Two Palestinian students accepted for study at UK universities but trapped in the Gaza Strip by Israeli travel strictures have issued pleas for Britain to intervene on their behalf.
Abir Abu Warda, accepted for a master’s in urban design at London Metropolitan University, and Wisam Abuajwa, accepted for a master’s degree in environmental studies at Nottingham University, told the JC that only the intervention of the Foreign Office could save their study plans in the face of a blanket Israeli ban on Gazans travelling abroad for higher education.
The American Secretary of State, Condoleezza Rice, intervened on behalf of seven Gaza students awarded Fulbright scholarships for study in the US after the New York Times published an article about their plight last Friday.
Ms Abu Warda, 29, has been awarded a fellowship for her one-year course by the US-based Ford Foundation. “I have been living in hell. I’m afraid I will lose the scholarship. We don’t have my field of study here and even if we did, I have the right to choose where to study.”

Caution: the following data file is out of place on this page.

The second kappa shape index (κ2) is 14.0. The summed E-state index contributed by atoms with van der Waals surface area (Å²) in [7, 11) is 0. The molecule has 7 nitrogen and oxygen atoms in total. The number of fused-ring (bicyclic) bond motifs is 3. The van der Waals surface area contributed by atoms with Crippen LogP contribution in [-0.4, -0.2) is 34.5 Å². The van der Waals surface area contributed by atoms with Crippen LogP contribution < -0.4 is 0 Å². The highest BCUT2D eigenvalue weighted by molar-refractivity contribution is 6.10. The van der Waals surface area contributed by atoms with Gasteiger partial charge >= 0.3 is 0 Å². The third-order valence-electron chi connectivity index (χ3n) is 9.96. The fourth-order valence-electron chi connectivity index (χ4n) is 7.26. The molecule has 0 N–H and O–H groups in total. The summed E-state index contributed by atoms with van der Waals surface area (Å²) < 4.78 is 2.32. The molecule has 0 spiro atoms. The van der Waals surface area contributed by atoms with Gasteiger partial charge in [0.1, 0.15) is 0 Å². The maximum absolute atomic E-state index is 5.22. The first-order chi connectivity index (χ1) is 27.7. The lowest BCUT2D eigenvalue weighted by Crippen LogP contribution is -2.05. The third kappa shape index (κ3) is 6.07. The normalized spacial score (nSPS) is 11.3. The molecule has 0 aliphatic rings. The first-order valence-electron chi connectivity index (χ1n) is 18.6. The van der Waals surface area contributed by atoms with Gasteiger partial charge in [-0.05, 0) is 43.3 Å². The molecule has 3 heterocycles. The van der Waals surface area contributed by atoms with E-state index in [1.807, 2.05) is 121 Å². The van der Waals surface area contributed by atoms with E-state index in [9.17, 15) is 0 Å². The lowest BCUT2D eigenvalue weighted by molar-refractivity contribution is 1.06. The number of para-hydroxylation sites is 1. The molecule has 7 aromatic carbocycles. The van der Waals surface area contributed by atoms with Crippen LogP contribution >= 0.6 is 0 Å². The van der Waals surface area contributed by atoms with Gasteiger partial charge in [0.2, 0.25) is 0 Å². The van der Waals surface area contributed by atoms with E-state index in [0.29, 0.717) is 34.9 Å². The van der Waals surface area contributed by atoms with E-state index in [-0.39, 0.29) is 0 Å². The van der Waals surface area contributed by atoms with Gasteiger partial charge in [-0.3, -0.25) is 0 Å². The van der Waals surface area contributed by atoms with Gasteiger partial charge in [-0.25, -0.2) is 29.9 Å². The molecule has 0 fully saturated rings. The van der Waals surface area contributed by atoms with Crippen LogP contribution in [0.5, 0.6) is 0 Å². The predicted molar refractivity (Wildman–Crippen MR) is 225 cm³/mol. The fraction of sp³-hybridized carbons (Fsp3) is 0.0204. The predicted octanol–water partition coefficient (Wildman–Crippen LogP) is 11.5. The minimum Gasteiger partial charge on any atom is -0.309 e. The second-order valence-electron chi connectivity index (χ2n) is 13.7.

The Israeli Gisha human-rights organisation estimates that there are hundreds of other students in a similar situation. It is mounting a challenge against the policy in the Israeli Supreme Court, using Mr Abuajwa as a test case.
Peter Lerner, spokesman of the Co-ordinator of Activities in the Territories, told the JC: “The policy is that only humanitarian cases be allowed out of Gaza, especially medical cases. Hamas is responsible for Gaza and it attacks the crossings. When a crossing is shut down because of an attack, it influences the amount of people or goods that can pass through.”
Mr Lerner said that with the approach of the 2008 autumn term, “we are looking into facilitating requests [to leave Gaza]”.
A spokesperson from the Foreign Office said: “We have raised the issue of university students with the Israeli authorities on a number of occasions and will continue to do so.”